The institutions like the IMF and the World Bank are contemporarily hailed as poverty reducers and development encouragers, but this wasn’t always the case. In the late 20th century they were universally criticised for their policies in the Third World, dubbed ‘neo-colonialism’. Both were set-up in the aftermath of the Second World War, and what is often forgotten is that they are inherently American. Many would argue they were in fact established in order to build and accelerate the growth and prosperity of the USA. America was the strongest economic power after WW2 but the rest of the world was rebuilding so it had no one to trade with. It consequently set up the IMF and the World Bank to offer loans to other nations, allowing them to trade with America and advance their development further. The issue of neo-colonialism was that these institutions would then go into Third World nations in Africa and Asia, promising development through mega-projects and direct foreign investment, and offering substantial loans. Not grants, loans. The result? By wielding the Grim Reaper of Debt over the heads of these emerging nations, the IMF and World Bank held great power and influence over them, demanding high interest returns on their loans and enforcing Structural Adjustment Programmes in order to allow these countries to repay their debts. These programmes usually involved enforced trading, meaning the developing countries had to trade all of their natural resources with the west – primarily America. In this sense, it could be said that they were still serving American interests, and in continuing to promote globalisation, deregulation and free trade, perhaps they even are today.

Either way this is another example of how loans helped developing countries to develop, and debt put them in a vulnerable, dominated position. So how do we get around this great dilemma? Loans are necessary, but debt inevitably leads to crises, so what to do? What is required is a comprehensive re-evaluation of the loan system, and a completely new perspective on debt. A more liberal approach is needed on the part of lenders, while a less fiscally prudent approach is required on the part of borrowers. It is all very well for borrowers to take out a loan with the intention of improving their economies, but if they don’t invest that money into public services or business innovation, and get caught up in worrying about interest and repaying those loans, there is no point in borrowing the money in the first place. At present, loans are immediately seen as debt by borrowers. This is not what they are; they should be seen as an opportunity for growth, even an opportunity to transform a borrower into a potential lender. Borrowers must use their loans wisely, and productively.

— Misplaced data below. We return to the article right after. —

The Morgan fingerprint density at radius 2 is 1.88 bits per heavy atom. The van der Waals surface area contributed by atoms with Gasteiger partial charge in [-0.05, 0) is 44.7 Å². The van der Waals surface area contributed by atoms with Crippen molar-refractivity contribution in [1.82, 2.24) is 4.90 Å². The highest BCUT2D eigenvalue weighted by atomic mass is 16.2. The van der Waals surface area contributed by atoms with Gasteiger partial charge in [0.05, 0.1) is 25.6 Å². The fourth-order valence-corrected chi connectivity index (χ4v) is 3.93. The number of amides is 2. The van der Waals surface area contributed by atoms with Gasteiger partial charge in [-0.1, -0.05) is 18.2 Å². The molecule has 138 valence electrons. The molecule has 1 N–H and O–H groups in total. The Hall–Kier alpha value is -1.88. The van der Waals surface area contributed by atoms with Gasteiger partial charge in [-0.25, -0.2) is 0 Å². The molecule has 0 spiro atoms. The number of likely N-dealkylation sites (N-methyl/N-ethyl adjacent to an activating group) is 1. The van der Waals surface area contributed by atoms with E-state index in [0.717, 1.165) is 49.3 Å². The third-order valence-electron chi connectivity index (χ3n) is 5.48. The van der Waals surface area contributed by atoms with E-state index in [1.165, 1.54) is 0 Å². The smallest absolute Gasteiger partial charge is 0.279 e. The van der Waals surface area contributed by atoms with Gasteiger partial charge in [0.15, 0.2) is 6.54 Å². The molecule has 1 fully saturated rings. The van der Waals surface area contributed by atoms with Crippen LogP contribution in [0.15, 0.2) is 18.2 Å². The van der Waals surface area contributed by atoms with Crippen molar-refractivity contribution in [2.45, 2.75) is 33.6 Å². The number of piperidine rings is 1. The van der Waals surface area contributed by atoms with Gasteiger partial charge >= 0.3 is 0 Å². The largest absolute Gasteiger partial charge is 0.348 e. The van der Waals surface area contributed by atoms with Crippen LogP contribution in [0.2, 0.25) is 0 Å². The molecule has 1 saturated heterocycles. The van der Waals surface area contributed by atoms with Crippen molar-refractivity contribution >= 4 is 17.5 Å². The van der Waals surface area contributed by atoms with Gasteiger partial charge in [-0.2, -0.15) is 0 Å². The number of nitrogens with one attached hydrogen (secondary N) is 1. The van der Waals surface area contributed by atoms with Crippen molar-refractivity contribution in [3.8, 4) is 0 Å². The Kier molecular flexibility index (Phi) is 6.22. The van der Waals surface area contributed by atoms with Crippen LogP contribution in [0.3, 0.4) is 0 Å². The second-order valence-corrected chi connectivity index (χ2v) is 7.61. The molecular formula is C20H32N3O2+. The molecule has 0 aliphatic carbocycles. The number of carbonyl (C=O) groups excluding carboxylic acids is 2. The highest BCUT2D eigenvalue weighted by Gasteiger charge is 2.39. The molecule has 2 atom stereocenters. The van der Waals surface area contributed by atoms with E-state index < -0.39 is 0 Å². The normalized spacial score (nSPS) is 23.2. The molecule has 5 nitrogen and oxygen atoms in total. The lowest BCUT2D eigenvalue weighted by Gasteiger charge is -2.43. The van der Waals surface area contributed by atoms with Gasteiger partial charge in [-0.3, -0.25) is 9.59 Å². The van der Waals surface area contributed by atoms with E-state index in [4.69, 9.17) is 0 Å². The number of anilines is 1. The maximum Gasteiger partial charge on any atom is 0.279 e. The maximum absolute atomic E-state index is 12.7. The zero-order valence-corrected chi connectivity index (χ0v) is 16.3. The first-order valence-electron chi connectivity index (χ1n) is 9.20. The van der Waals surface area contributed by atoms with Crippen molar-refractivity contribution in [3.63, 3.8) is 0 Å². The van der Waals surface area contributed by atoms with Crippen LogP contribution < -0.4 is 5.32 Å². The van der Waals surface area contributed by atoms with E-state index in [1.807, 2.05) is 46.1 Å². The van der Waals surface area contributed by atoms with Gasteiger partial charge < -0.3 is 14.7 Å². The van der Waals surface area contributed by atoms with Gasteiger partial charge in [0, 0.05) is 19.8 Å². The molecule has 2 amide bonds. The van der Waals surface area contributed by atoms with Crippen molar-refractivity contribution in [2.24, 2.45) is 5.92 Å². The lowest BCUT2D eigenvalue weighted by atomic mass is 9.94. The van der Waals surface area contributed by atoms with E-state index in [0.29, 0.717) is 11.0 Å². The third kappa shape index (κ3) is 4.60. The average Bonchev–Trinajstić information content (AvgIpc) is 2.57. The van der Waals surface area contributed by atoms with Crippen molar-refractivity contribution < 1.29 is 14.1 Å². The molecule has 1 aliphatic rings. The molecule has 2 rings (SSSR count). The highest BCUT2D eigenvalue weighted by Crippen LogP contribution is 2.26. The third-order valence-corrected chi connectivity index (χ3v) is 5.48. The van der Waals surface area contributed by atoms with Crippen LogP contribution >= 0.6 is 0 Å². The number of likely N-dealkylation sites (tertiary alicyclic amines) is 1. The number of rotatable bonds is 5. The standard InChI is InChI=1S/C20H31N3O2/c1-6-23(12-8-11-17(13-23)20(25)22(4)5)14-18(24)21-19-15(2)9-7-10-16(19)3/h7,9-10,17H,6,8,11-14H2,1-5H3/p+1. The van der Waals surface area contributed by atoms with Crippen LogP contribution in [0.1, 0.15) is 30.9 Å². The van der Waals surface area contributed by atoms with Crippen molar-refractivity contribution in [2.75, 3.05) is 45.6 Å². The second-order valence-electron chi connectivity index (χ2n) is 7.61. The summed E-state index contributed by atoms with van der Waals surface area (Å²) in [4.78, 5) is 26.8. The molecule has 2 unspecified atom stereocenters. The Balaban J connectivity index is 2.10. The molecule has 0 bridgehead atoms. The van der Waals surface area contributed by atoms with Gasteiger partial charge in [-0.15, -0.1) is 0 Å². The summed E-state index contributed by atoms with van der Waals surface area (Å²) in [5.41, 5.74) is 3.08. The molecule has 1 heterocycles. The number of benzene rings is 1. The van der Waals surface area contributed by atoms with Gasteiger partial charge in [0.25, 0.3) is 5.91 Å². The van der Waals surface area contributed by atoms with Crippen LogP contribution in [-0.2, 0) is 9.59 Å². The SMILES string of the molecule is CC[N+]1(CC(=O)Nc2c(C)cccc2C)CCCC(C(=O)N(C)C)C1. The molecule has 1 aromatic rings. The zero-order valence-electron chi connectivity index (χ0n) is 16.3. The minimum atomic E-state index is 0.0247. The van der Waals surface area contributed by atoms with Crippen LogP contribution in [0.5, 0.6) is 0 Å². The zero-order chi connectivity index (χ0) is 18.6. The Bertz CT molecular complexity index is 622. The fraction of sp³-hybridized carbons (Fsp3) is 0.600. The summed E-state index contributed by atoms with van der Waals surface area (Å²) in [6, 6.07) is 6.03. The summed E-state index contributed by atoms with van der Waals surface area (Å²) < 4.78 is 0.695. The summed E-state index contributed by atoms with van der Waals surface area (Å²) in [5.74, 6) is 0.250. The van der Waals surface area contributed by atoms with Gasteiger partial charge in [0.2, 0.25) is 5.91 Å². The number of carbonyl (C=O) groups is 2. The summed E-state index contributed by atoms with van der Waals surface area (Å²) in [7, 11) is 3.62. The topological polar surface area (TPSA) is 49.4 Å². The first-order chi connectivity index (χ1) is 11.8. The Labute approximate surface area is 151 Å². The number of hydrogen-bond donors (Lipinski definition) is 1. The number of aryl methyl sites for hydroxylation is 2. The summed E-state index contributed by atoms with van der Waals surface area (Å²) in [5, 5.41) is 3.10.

Equally, it is down to lenders to be more liberal in their demands for a return. Low interest loans and grants should be encouraged if the motives of the lender really are to aid the development of the borrowers. Much has been made of the mistakes Tony Blair made during his premiership, but his finest hour came in the G8 summit of 2005 when he provided the masterstroke of persuading every major world leader to cancel the debt owed by Africa. This meant that years of threatening and stifling debt were transformed into development aid overnight. That is precisely what is needed, development aid in the form of grants, not self-serving loans. To sum up, debt is holding back development and keeping countries trapped in poverty, but this shouldn’t stop the practising of inter-country loaning. Loans must continue, but for them to have any positive effect on the world, the attitudes surrounding loans and debts must change dramatically.